Civil MDC

Threshold Channel Design

Purpose


Threshold channel design techniques are used for rigid
boundary systems. In a threshold channel, movement
of the channel boundary is minimal or nonexistent for
stresses at or below the design flow condition. Therefore,
the design approach for a threshold channel is
to select a channel configuration where the stress
applied during design conditions is below the allowable
stress for the channel boundary. Many sources
and techniques for designing stable threshold channels
are available to the designer. This chapter provides an
overview and description of some of the most common
threshold channel design techniques. Examples
have been provided to illustrate the methods.

Introduction


A stable threshold channel has essentially rigid boundaries.
The streambed is composed of very coarse
material or erosion-resistant bedrock, clay soil, or
grass lining. Streams where the boundary materials are
remnants of processes no longer active in the stream
system may be threshold streams. Examples are
streambeds formed by high runoff during the recession
of glaciers or dam breaks, streams armored due
to degradation, and constructed channels where channel
movement is unacceptable for the design flow.
A threshold channel is a channel in which movement
of the channel boundary material is negligible during
the design flow. The term threshold is used because
the applied forces from the flow are below the threshold
for movement of the boundary material. Therefore,
the channel is assumed to be stable if the design stress
is below the critical or recommended stress for the
channel boundary. Design issues include assessing
the limiting force and estimating the applied force. A
requirement for a channel to be considered a threshold
channel is that the sediment transport capacity must
greatly exceed the inflowing sediment load so that
there is no significant exchange of material between
the sediment carried by the stream and the bed. Noncohesive
material forming the channel boundary must
be larger than what the normal range of flows can
transport. For boundaries of cohesive materials, minor
amounts of detached material can be transported
through the system.


Threshold channels, therefore, transport no significant
bed-material load. Fine sediment may pass through
threshold streams as throughput. In general, this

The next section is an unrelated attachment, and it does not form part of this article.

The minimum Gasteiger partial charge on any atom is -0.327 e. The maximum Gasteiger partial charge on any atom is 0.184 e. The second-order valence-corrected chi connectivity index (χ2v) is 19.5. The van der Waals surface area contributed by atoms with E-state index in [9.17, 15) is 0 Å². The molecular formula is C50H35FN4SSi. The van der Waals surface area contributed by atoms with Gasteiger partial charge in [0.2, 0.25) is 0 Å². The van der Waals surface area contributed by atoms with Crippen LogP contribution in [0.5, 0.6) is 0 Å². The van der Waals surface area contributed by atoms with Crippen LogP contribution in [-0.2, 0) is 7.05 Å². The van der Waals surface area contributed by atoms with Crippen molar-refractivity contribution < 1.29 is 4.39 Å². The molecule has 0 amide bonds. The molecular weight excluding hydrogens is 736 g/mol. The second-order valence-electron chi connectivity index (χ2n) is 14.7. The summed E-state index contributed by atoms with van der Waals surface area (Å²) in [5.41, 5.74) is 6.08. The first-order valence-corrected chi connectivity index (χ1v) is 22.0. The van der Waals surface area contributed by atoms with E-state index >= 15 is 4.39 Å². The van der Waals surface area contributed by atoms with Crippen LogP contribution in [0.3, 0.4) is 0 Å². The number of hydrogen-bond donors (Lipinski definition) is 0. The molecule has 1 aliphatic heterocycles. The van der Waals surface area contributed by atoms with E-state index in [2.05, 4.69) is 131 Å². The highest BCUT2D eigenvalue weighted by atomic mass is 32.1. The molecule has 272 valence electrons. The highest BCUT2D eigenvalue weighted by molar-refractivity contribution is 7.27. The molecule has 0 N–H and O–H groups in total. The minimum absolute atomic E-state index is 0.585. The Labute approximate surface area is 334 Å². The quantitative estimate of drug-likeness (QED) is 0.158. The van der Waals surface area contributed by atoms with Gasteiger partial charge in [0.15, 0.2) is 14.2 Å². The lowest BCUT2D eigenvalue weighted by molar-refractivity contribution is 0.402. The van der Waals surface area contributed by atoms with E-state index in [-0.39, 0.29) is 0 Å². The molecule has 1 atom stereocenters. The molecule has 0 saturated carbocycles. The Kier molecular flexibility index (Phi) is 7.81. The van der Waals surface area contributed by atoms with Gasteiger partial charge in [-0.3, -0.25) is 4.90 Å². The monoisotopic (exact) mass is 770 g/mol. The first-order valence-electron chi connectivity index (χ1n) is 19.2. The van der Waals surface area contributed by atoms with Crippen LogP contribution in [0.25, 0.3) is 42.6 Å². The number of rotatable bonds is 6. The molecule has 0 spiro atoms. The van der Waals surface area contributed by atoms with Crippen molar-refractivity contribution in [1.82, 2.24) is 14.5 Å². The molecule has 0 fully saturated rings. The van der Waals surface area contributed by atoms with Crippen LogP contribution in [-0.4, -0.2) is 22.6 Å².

throughput sediment should not be considered part
of the stream boundary for stability design purposes,
even if there are intermittent small sediment deposits
on the streambed at low flow.
An additional requirement for threshold channel
design is to maintain a minimum velocity that is sufficient
to transport the sediment load through the project
reach. This sediment may consist of clays, silts,
and fine sands. This is necessary to prevent aggradation
in the threshold channel.

654.0800 Purpose 8–1 654.0801 Introduction 8–1 654.0802 Design discharges 8–2 654.0803 Allowable velocity method 8–3 (a) Calculate average velocity……………………………………………………………………8–3 (b) Determine allowable velocity……………………………………………………………….8–6 (c) Soil Conservation Service allowable velocity approach………………………..8–8 654.0804 Allowable shear stress approach 8–10 (a) Calculate applied shear stress…………………………………………………………….8–10 (b) Calculate allowable shear stress…………………………………………………………8–14 (c) Procedure for application of allowable shear stress method……………….8–23 (d) Limitations and cautions…………………………………………………………………….8–24 654.0805 Tractive power method 8–26 654.0806 Grass-lined channels 8–27 (a) Allowable velocity………………………………………………………………………………8–27 (b) Allowable shear stress………………………………………………………………………..8–28 (c) Species selection, establishment, and maintenance of grass-lined………8–30 channels (d) Determination of channel design parameters……………………………………..8–30 (e) General design procedure…………………………………………………………………..8–32 654.0807 Allowable velocity and shear stress for channel lining materials 8–37 654.0808 Basic steps for threshold channel design in stream restoration 8–38 projects 654.0809 Conclusion 8–43

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